When you seek treatment from a medical professional, you expect competent care that addresses your underlying concerns. However, even experienced doctors can make serious errors.
If a medical professional makes a mistake when treating you or a loved one, you may be able to make a legal claim and recover damages. Before taking the first step, however, it's important to understand the basics of these cases. Learn how a doctor negligence lawsuit typically works and find out how an experienced lawyer can help.
Demonstrating Negligence Is a Four-Part Process
Proving that a medical professional has been negligent can be challenging and typically requires extensive legal experience. Medical negligence attorneys use a four-step process to make their cases:
- The doctor must have a duty of care to you. Essentially, you need an established doctor-patient relationship with the healthcare professional in question. For example, a bill from the doctor or healthcare organization can confirm a duty of care.
- The doctor must have breached the duty of care. Next, your legal team has to show that the medical professional negligently failed to provide care that met industry standards. For example, a negligent doctor could have failed to tell you how to care for a wound after surgery.
- You must have sustained injuries from your doctor's actions. You can hold doctors liable for medical negligence if their breach caused you to sustain injuries or illnesses that you wouldn't otherwise have had.
- Your injuries must have caused damages or losses. Finally, you have to show that the resulting injuries caused either financial losses like medical bills or non-economic damages like a lower quality of life.
You Have a Limited Window of Time to File a Claim
If you believe you've experienced medical negligence, it's important to learn more about your options for legal recourse as soon as possible. In most cases, you have a limited period of time when you can file a doctor negligence lawsuit or make a claim against your healthcare team. If you miss the deadline, you might not be able to get the justice you deserve.
Every state follows a different statute of limitations, or maximum length of time to take legal action. The absolute limit, or deadline to act, depends on the type of case and where the incident occurred. A knowledgeable medical negligence lawyer can advise you about any deadlines that apply to your case.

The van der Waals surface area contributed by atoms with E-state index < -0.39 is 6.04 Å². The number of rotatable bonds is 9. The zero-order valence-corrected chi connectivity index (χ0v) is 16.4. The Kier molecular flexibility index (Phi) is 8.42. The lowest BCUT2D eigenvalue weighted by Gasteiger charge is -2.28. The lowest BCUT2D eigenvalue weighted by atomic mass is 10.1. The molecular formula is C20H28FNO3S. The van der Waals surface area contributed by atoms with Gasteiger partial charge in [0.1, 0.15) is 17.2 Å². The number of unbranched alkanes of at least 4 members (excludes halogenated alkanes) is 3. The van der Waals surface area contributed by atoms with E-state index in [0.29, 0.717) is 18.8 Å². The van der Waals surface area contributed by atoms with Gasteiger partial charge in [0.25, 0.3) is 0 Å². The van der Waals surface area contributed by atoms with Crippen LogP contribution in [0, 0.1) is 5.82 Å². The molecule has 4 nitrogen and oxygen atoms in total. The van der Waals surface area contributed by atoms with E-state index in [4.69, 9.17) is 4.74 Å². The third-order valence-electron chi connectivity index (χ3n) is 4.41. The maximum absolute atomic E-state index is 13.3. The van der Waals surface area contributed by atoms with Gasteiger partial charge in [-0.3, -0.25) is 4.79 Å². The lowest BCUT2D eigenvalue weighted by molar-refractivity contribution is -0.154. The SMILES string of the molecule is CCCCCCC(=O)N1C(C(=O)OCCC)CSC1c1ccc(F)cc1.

Your Medical Negligence Case Could Go to Court
In many cases, medical negligence attorneys aim to settle cases out of court. If your attorneys have been successful in generating strong evidence in the case, the healthcare providers may agree to your legal team's terms to avoid a trial. In certain circumstances, though, powerful organizations may opt to take a case to court rather than choosing to settle.
You Need an Experienced Medical Negligence Attorney
Whether or not your case goes to court, you will likely need an experienced medical negligence attorney to represent you. These cases require high-level legal and medical knowledge, as they can be very complex. Because medical professionals and healthcare organizations often have high-powered legal teams, you need an attorney who can present a convincing, well-researched case on your behalf. Since most medical negligence cases require expert witnesses, you also need a legal team that has access to this professional network.
Don't trust your medical negligence case to just anyone. At Janet, Janet & Suggs, we have a 40-year track record of pursuing high-level cases against powerful organizations. Our in-house medical team has extensive experience achieving medical negligence and malpractice verdicts and settlements, and we're committed to helping you get the justice you deserve.If you believe that you or a loved one has experienced medical negligence, we can help. Take the first step by contacting our legal team today. Sign up for a no-cost legal consultation and learn how our team of experienced medical negligence attorneys can help you get the best possible outcome for your case.